Mark Driscoll accused of plagiarism by radio host

Janet Mefford accuses Pastor Mark Driscoll of plagiarizing in his recent book during a heated radio interview.

Janet Mefford accuses Pastor Mark Driscoll of plagiarizing during a heated radio interview. (Image courtesy of Mars Hill Church -
Janet Mefford accuses Pastor Mark Driscoll of plagiarizing during a heated radio interview. (Image courtesy of Mars Hill Church -

Janet Mefford accuses Pastor Mark Driscoll of plagiarizing during a heated radio interview. (Image courtesy of Mars Hill Church –

Syndicated Christian radio host Janet Mefferd accused Seattle pastor Mark Driscoll of plagiarism on her Nov. 21 broadcast. Mefferd claimed that Driscoll quoted extensively from the work of Dr. Peter Jones for at least 14 pages in his book, A Call to Resurgence, without direct or proper citation.

“In this book,” Driscoll responded, “I took [Jones’] big idea and worked it out through the cultural implications but I wasn’t working specifically from his text.”

Peter Jones is an author and adjunct professor at Westminister Seminary California whose areas of interest include “ancient and medieval paganism.” Driscoll said that most of what he’s learned from Dr. Jones was acquired in conversations over meals where Driscoll was not taking notes.

“Don’t you think that it’s important when you’re using someone else’s materials that you footnote the person?” Mefferd pressed.

Driscoll acknowledged that he, in fact, did make mention of Jones in the footnotes once, though it was an unspecific citation without page numbers.

“If I made a mistake,” he said, “then I apologize to Dr. Jones, my friend…that was not my intent, for sure.”

But this did not satisfy Mefferd, who continued to press Driscoll: “It troubles me, though, Mark because I’ve read Peter Jones, I know Peter Jones … and this is his intellectual property and you don’t give him any credit for it.”

At this point, the interview grows tense. Driscoll accused Mefferd of “having sort of a grumpy day” and “giving me orders in front of an audience.” He said that he believed the question was “rude”, “unkind”, and the intent behind it “is not very Christlike.”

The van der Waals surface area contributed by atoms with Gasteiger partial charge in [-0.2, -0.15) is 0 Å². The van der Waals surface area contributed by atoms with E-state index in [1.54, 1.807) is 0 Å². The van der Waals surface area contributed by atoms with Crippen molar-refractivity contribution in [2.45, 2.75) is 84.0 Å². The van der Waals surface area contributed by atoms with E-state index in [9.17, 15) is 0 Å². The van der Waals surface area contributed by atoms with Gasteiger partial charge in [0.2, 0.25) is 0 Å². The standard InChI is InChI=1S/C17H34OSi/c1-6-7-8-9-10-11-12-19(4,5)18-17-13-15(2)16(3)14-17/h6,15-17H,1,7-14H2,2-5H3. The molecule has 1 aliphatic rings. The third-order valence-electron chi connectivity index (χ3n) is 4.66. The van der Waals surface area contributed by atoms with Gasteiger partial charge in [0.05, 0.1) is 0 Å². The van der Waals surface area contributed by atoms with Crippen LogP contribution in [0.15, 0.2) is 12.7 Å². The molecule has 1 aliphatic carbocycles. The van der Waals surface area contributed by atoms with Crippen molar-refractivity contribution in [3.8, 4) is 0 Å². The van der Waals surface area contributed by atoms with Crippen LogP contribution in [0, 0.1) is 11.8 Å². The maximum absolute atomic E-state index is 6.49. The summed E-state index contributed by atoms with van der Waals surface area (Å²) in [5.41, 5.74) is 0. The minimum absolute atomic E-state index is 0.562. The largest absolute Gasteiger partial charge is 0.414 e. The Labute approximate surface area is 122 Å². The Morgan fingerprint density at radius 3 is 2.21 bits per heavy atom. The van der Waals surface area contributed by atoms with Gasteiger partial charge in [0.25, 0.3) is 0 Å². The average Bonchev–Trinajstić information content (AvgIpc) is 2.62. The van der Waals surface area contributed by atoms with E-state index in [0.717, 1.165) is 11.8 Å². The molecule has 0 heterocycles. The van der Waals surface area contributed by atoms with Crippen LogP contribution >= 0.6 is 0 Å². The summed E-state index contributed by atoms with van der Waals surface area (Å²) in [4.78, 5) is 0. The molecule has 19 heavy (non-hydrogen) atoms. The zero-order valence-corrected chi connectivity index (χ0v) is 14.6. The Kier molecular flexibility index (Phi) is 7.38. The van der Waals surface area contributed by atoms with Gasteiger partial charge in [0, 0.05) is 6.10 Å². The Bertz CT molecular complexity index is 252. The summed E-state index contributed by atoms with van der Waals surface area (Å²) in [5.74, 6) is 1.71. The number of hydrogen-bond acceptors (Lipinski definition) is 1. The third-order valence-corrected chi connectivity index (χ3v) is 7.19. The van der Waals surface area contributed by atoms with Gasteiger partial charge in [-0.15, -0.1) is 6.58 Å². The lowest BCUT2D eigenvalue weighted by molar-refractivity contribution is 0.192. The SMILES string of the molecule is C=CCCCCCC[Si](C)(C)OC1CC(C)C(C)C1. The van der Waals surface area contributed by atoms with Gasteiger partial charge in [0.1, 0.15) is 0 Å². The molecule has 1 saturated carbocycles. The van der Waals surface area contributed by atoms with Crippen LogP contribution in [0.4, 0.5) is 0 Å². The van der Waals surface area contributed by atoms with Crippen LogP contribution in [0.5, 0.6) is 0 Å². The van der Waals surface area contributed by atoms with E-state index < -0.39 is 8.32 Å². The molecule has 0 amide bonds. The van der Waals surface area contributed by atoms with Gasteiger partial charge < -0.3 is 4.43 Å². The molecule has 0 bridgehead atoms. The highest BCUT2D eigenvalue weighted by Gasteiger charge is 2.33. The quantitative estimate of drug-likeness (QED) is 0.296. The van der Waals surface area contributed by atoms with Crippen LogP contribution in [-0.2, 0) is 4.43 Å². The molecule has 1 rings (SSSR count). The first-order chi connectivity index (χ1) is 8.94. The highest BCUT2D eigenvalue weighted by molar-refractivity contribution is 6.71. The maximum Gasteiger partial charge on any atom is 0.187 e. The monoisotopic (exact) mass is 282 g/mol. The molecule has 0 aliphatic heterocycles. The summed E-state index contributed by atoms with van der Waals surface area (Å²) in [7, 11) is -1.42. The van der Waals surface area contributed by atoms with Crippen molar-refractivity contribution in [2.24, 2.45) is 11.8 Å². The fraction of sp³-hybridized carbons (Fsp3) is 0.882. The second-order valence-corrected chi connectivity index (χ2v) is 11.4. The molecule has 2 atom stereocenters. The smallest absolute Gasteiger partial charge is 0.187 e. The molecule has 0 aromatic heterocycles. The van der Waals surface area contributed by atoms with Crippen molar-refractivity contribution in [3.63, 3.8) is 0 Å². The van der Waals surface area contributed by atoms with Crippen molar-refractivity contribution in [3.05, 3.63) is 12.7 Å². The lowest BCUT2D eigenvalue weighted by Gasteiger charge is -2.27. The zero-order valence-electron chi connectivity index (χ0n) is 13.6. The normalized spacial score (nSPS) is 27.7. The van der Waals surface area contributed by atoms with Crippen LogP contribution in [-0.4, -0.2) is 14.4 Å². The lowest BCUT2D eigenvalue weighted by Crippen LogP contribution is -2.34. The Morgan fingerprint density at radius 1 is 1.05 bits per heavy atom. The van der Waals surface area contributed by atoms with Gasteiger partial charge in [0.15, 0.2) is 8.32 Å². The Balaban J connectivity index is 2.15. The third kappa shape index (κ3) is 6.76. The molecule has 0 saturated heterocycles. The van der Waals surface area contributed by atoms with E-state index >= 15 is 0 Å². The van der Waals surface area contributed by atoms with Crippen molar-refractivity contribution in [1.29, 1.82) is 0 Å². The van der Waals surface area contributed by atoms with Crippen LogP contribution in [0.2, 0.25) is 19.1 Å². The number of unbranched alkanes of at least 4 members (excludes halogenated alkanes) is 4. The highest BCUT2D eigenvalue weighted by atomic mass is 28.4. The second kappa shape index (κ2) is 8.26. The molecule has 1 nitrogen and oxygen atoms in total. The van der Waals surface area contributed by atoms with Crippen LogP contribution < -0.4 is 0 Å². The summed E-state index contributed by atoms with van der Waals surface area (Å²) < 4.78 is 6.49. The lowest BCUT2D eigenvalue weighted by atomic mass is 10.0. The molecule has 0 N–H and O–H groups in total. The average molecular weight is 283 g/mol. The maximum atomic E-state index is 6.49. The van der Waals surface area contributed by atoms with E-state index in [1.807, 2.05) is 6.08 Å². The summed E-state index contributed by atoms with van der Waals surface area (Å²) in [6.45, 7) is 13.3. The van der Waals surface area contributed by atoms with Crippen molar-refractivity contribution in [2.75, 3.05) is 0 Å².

“I don’t think we need to go ad hominem on me about it,” Mefferd responded. “You’re the one whose going to have to answer for this. It’s not right what you did, Mark.”

“This is not just unethical, I think,” she continued. “I think this is something you could be sued under under copyright law for intellectual property. I’m really concerned for the legal aspect for Tyndale House.”

I contacted the publicity department at Tyndale House Publishers and requested a comment on the matter. Todd Starowitz of Tyndale provided the following statement:

Tyndale House Publishers was provided a recording of the show by representatives of Pastor Driscoll. A number of people at Tyndale reviewed the tape and were stunned, not only by the accusations, but by the belligerent tone of Ms. Mefferd’s questioning. When Ms. Mefferd asked Pastor Driscoll her first question to accuse him of plagiarism, she did not invoke Peter Jones’s name. The first person that Pastor Driscoll credited in his response was Mr. Jones. Pastor Driscoll also credits Mr. Jones in the section that Janet refers to in Mark’s book, A Call to Resurgence.

Tyndale has taken immediate steps as in the process of reviewing the section of Pastor Driscoll’s book that has been called into question. Pastor Driscoll has also reached out to Mr. Jones and we expect to be able to release some information on his reaction to the interview very soon.

He went on to say that though Mefferd accused Driscoll of hanging up on her at the end of the interview, in the raw audio provided by representatives of Driscoll, he is clearly heard saying, “I’m still here.” (RNS has obtained a copy of the last two minutes of raw footage, which can be heard here.)

Indeed, Mefferd is claiming that Driscoll hung up on her:

Driscoll himself has been outspoken on the matter of plagiarism. The FAQ section on the Mars Hill Church website warns against stealing Driscoll’s intellectual property. In his book, Vintage Church, Driscoll spoke out against preaching other pastor’s material:

Do not speak anyone else’s messages. Doing so amounts to plagiarism, unless you get permission. Worse, it subverts God’s work in and through you… If you use the work of others, you are not a teacher, and you should quit your job and do anything but speak. (p. 105)

Telephone and email requests for an official comment left with Driscoll’s Mars Hill Church and Communications Manager Justin Dean on Friday were not returned.

The edited interview can be heard here:

**UPDATE: Tyndale has provided the last two minutes of the raw audio file, which prove Pastor Mark Driscoll did not hang up as Mefferd has claimed:**

**RELATED: See my follow-up column on new developments in this story: “More allegations of plagiarism surface against Mark Driscoll”**

**RELATED: “Mefferd producer reportedly resigns over Mark Driscoll controversy”**

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